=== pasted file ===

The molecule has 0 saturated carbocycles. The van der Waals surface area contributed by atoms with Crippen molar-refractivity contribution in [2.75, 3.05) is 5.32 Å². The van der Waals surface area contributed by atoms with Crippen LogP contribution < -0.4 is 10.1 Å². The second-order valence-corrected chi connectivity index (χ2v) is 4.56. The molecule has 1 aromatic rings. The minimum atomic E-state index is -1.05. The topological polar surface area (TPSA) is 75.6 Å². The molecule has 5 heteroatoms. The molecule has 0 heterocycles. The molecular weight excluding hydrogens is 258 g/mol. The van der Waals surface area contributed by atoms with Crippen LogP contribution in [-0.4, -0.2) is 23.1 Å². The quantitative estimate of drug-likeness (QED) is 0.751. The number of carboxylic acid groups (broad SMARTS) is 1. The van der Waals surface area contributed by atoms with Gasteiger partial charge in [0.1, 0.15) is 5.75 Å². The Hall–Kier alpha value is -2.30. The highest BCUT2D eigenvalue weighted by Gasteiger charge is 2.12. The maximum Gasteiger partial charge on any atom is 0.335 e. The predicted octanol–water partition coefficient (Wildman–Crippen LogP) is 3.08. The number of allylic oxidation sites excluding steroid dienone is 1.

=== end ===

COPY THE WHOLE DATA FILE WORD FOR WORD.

The molecule has 0 saturated carbocycles. The van der Waals surface area contributed by atoms with Crippen molar-refractivity contribution in [2.75, 3.05) is 5.32 Å². The van der Waals surface area contributed by atoms with Crippen LogP contribution < -0.4 is 10.1 Å². The second-order valence-corrected chi connectivity index (χ2v) is 4.56. The molecule has 1 aromatic rings. The minimum atomic E-state index is -1.05. The topological polar surface area (TPSA) is 75.6 Å². The molecule has 5 heteroatoms. The molecule has 0 heterocycles. The molecular weight excluding hydrogens is 258 g/mol. The van der Waals surface area contributed by atoms with Crippen LogP contribution in [-0.4, -0.2) is 23.1 Å². The quantitative estimate of drug-likeness (QED) is 0.751. The number of carboxylic acid groups (broad SMARTS) is 1. The van der Waals surface area contributed by atoms with Gasteiger partial charge in [0.1, 0.15) is 5.75 Å². The Hall–Kier alpha value is -2.30. The highest BCUT2D eigenvalue weighted by Gasteiger charge is 2.12. The maximum Gasteiger partial charge on any atom is 0.335 e. The predicted octanol–water partition coefficient (Wildman–Crippen LogP) is 3.08. The number of allylic oxidation sites excluding steroid dienone is 1.